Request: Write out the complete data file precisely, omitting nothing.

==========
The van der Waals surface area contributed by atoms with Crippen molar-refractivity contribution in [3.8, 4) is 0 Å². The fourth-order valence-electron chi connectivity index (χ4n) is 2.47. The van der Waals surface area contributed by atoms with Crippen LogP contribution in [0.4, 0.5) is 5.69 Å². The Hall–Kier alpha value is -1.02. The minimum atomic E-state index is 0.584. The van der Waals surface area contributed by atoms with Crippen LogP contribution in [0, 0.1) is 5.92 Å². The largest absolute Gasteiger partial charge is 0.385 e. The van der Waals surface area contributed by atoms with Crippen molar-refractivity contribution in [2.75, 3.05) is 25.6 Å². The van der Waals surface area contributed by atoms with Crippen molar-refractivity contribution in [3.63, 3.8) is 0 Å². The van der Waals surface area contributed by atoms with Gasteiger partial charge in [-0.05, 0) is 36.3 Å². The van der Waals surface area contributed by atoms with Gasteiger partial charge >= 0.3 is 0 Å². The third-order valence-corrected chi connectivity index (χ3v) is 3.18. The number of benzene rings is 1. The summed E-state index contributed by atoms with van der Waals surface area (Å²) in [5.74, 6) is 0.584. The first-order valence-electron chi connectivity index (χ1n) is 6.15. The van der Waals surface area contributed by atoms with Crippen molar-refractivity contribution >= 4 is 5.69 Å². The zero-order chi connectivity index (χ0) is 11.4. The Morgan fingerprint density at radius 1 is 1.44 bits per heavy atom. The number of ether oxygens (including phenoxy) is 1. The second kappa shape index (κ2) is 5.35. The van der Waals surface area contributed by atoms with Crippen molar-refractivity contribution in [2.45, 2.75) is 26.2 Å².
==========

The van der Waals surface area contributed by atoms with Crippen molar-refractivity contribution in [3.8, 4) is 0 Å². The fourth-order valence-electron chi connectivity index (χ4n) is 2.47. The van der Waals surface area contributed by atoms with Crippen LogP contribution in [0.4, 0.5) is 5.69 Å². The Hall–Kier alpha value is -1.02. The minimum atomic E-state index is 0.584. The van der Waals surface area contributed by atoms with Crippen LogP contribution in [0, 0.1) is 5.92 Å². The largest absolute Gasteiger partial charge is 0.385 e. The van der Waals surface area contributed by atoms with Crippen molar-refractivity contribution in [2.75, 3.05) is 25.6 Å². The van der Waals surface area contributed by atoms with Crippen molar-refractivity contribution in [3.63, 3.8) is 0 Å². The van der Waals surface area contributed by atoms with Gasteiger partial charge in [-0.05, 0) is 36.3 Å². The van der Waals surface area contributed by atoms with Gasteiger partial charge >= 0.3 is 0 Å². The third-order valence-corrected chi connectivity index (χ3v) is 3.18. The number of benzene rings is 1. The summed E-state index contributed by atoms with van der Waals surface area (Å²) in [5.74, 6) is 0.584. The first-order valence-electron chi connectivity index (χ1n) is 6.15. The van der Waals surface area contributed by atoms with Crippen molar-refractivity contribution >= 4 is 5.69 Å². The zero-order chi connectivity index (χ0) is 11.4. The Morgan fingerprint density at radius 1 is 1.44 bits per heavy atom. The number of ether oxygens (including phenoxy) is 1. The second kappa shape index (κ2) is 5.35. The van der Waals surface area contributed by atoms with Crippen molar-refractivity contribution in [2.45, 2.75) is 26.2 Å².